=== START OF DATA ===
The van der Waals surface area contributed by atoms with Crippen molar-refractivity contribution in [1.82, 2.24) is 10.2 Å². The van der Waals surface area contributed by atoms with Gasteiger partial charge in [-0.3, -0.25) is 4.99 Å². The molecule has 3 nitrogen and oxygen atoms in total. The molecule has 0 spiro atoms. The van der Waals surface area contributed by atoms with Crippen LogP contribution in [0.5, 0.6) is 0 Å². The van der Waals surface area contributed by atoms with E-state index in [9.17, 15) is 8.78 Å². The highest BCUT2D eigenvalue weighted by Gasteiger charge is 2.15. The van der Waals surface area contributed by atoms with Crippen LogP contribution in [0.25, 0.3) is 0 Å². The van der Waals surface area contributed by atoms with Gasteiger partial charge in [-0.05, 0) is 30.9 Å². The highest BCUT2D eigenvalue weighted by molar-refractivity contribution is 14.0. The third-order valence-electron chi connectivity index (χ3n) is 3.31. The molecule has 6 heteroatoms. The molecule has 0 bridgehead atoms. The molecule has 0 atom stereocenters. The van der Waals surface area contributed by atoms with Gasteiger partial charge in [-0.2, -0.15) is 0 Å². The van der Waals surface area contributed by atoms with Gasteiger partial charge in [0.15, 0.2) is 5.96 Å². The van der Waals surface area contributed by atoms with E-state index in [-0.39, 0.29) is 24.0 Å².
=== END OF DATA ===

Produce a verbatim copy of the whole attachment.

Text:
The van der Waals surface area contributed by atoms with Crippen molar-refractivity contribution in [1.82, 2.24) is 10.2 Å². The van der Waals surface area contributed by atoms with Gasteiger partial charge in [-0.3, -0.25) is 4.99 Å². The molecule has 3 nitrogen and oxygen atoms in total. The molecule has 0 spiro atoms. The van der Waals surface area contributed by atoms with Crippen LogP contribution in [0.5, 0.6) is 0 Å². The van der Waals surface area contributed by atoms with E-state index in [9.17, 15) is 8.78 Å². The highest BCUT2D eigenvalue weighted by Gasteiger charge is 2.15. The van der Waals surface area contributed by atoms with Crippen LogP contribution in [0.25, 0.3) is 0 Å². The van der Waals surface area contributed by atoms with Gasteiger partial charge in [-0.05, 0) is 30.9 Å². The highest BCUT2D eigenvalue weighted by molar-refractivity contribution is 14.0. The third-order valence-electron chi connectivity index (χ3n) is 3.31. The molecule has 6 heteroatoms. The molecule has 0 bridgehead atoms. The molecule has 0 atom stereocenters. The van der Waals surface area contributed by atoms with Gasteiger partial charge in [-0.2, -0.15) is 0 Å². The van der Waals surface area contributed by atoms with Gasteiger partial charge in [0.15, 0.2) is 5.96 Å². The van der Waals surface area contributed by atoms with E-state index in [-0.39, 0.29) is 24.0 Å².